Forget the autumnal gloom, here’s is our second installment from our late Summer Cyprus holiday.
Moving up one notch in refinement from the wonderful, basic Ladas taverna, tonight we drive up to the village of Kornos, a stone’s throw away in the woody inland from Limassol or Larnaca, to try a new and ambitious opening. The restaurant is set in a fascinating mansion over a century old, which housed the Papadopoulos family and shop.
The charming hostess – the current generation of the Papadopoulos – gives us a tour of the mansion showing us many interesting objects found during the restoration and the rediscovery of the place: vases and other crafts, photographs and…but look, Man is already in the cellar, almost fainting at the musty sweetness of the perfume of Commandaria emanating from a very old, huge vase – we are told this is the oldest remnant of Commandaria in the island!!
Man has to be dragged away forcibly before he falls in. This is an emotional beginning.
The bread with sesame was fresh, fragrant, well-made, and also pleasant was a sort of gazpacho served as an amuse bouche.
We were very curious to try one of the pasta dishes – we learned it is traditional in this part of Cyprus. We opted for ravioli, which were accompanied by other irregular bits and pieces of pasta -as in the old family kitchens, where nothing was to be thrown away. The pasta was well-made, and it was covered in a pleasant, yogurty-feeling sauce, creamy and quite light. The filling of the ravioli was intriguing, presenting our palates with flavours that are unusual to us, just a little on the salty side for our taste.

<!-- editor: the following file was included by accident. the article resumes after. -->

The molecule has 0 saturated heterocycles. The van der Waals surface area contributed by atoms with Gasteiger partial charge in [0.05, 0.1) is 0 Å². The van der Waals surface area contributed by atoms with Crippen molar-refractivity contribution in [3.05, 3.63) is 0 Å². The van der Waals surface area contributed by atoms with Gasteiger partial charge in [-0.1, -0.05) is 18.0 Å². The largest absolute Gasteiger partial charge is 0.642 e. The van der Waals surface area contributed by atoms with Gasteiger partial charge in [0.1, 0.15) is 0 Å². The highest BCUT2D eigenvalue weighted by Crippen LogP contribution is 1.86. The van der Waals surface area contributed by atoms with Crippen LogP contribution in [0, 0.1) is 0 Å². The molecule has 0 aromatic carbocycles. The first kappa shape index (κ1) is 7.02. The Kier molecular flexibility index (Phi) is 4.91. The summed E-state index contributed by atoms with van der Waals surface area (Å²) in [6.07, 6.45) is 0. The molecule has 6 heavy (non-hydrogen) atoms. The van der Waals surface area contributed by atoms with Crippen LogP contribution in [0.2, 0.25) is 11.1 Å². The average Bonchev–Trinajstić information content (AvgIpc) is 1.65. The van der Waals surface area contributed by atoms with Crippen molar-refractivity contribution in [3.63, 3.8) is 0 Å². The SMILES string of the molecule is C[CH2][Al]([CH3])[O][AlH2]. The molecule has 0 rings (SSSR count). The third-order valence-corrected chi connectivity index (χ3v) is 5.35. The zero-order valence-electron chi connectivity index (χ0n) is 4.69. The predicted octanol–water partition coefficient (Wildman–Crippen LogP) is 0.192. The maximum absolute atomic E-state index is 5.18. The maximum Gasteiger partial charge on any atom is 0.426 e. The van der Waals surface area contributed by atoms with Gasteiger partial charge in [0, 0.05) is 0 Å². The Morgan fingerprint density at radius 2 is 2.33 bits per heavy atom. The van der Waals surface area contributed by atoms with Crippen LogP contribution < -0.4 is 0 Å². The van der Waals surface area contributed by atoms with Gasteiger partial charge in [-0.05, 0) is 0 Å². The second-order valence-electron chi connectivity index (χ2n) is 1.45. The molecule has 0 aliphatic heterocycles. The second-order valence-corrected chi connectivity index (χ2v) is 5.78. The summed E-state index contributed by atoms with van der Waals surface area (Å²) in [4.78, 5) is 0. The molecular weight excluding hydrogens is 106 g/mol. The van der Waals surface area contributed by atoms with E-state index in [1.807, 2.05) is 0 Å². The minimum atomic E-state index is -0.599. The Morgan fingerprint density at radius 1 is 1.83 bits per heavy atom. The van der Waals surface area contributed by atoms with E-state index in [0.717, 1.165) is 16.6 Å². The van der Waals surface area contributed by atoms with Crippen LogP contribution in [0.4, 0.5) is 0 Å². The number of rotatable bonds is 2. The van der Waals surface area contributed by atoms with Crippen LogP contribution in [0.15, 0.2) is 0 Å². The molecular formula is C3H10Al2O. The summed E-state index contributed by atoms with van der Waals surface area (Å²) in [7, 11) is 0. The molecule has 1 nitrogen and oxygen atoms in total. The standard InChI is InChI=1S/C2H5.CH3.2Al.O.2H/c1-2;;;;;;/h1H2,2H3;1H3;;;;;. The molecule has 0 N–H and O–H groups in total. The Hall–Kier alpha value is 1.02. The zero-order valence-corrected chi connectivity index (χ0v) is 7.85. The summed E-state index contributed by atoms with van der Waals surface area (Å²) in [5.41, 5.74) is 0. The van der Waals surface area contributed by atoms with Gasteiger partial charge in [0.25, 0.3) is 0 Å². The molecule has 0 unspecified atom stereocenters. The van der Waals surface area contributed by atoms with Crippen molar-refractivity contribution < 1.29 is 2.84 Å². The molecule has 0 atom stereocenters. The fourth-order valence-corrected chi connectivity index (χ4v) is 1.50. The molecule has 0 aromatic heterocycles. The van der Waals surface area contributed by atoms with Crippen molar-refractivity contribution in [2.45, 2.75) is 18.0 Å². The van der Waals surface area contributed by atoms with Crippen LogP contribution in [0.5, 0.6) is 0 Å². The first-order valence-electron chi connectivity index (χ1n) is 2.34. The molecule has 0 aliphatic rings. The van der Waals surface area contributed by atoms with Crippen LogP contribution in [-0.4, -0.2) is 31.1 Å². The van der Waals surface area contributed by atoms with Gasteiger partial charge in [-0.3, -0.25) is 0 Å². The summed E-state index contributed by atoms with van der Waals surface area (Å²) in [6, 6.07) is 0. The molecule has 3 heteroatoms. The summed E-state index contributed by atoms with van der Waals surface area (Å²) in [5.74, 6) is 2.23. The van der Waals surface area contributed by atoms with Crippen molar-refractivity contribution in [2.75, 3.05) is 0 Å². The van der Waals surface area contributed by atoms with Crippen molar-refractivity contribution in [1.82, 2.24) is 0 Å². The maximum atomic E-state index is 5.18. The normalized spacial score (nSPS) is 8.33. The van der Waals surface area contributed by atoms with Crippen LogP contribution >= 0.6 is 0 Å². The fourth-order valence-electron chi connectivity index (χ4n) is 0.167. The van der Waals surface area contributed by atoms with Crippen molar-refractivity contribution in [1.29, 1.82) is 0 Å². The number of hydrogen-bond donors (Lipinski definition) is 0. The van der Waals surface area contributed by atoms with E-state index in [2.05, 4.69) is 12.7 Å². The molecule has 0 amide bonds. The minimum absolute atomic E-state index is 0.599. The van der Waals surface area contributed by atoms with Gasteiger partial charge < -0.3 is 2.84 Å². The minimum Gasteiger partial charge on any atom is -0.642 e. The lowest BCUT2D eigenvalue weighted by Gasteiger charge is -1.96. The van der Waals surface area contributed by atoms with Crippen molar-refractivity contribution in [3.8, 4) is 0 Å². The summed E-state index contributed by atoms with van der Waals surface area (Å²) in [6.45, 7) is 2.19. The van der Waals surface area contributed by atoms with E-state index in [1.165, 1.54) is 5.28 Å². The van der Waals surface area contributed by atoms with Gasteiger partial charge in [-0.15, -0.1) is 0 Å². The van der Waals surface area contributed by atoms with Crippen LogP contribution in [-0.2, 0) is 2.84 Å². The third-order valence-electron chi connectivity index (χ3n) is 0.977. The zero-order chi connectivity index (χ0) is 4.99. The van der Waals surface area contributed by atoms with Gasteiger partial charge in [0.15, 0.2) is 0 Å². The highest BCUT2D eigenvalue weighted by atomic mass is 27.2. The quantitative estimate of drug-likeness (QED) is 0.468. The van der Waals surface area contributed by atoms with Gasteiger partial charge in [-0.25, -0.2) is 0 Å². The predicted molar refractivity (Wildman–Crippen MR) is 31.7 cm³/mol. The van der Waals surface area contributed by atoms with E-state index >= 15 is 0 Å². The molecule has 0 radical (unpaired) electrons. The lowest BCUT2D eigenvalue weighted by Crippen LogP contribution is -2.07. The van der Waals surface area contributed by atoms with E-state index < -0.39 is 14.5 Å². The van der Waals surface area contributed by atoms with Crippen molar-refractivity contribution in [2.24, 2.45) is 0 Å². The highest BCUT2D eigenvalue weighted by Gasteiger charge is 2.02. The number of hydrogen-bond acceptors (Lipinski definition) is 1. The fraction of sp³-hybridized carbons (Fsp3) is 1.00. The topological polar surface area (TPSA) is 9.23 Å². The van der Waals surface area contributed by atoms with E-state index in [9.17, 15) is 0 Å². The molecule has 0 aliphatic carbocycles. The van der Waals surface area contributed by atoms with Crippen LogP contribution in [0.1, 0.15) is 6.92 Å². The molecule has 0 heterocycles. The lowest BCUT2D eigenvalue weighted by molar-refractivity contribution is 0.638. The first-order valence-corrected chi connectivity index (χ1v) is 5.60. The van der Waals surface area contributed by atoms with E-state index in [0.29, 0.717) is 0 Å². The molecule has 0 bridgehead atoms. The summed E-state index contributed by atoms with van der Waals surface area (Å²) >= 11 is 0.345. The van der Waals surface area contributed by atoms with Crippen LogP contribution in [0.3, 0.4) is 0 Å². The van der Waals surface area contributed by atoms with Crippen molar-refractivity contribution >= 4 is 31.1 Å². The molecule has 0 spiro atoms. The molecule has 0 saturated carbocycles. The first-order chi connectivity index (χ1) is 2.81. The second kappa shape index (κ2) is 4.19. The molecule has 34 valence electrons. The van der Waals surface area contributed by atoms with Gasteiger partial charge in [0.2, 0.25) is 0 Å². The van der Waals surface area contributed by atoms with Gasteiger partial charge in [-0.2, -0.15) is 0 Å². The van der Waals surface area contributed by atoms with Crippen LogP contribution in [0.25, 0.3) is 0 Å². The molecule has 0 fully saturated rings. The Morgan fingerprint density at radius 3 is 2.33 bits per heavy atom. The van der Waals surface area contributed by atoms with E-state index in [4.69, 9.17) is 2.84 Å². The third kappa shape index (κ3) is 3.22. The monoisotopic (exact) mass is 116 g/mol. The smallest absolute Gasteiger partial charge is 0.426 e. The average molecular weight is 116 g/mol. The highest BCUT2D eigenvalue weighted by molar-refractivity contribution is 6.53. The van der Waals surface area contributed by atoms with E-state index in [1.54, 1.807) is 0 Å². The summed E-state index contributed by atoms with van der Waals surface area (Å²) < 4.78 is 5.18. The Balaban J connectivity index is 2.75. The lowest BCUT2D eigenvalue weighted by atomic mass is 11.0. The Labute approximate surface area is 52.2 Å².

A dominant theme of the evening were the sweet-salty contrasts. As in a main of pork cutlet,
which had been marinated probably in honey to great effect, so much so that although the dish presented several faults to the fussy tasters (the meat was overcooked and hence slightly hard and dry, the tomatoes were on the contrary undercooked and frankly not too good), ultimately a sense of deep satisfaction prevailed, so spot on and beguiling was the taste.
In the other main, an old recipe of pork cubes stewed with beetroot,
the coriander was not a mere side detail but it became a protagonist, lavished in large amounts and thus suffusing everything with fiery freshness. This lifted the rich, spicy, sumptuously greasy dish, certainly not one for the lily-livered, but a real dish from the heart and the tradition.
The same powerful role was played by the coriander in a very different offering as a starter, a huge mixed salad where once again sweet and salty played with each other in a myriad of variations.
We concluded with a dessert consisting of a sort of millefeuille which alternated phyllo pastry and the sweet Anari cheese, very typical of Cyprus (it is produced together with Halloumi, which more special to Cyprus than Feta – or so we are told), worked in a fluffy cream.
It was a fitting conclusion, together with the best Cyprus coffees we’ve had in the island,
to a sweet dinner. This is a place run with obvious passion and a clear sense of mission, that of reviving the Cypriot culinary heritage. They have basically all worthwhile Cypriot wines – which can be extremely pleasant, hic – on the list (some 150 of them) and even a fully dedicated Commandaria bar – where you’ll find samples that would be hard to get in any other part of the island.
Although there is some elegance and formality in the ambience, don’t set your mood on ‘fine dining’ or look for too much finesse of presentation as if you were in a continental Michelin star venue, because then you’d be disappointed. Just enjoy the warm hospitality, the beautiful setting and especially abandon yourselves to the rich flavours that this cuisine brilliantly recreates from the tableau of the Cypriot tradition.
We paid less than 100 Euros including a bottle of local rose’ (called Poze’) in the low twenties, which makes this lovely…well let’s call it ‘trattoria’ in the best Italian sense, good value too. Had we had more time, we would have loved to return to try more dishes. And more wines.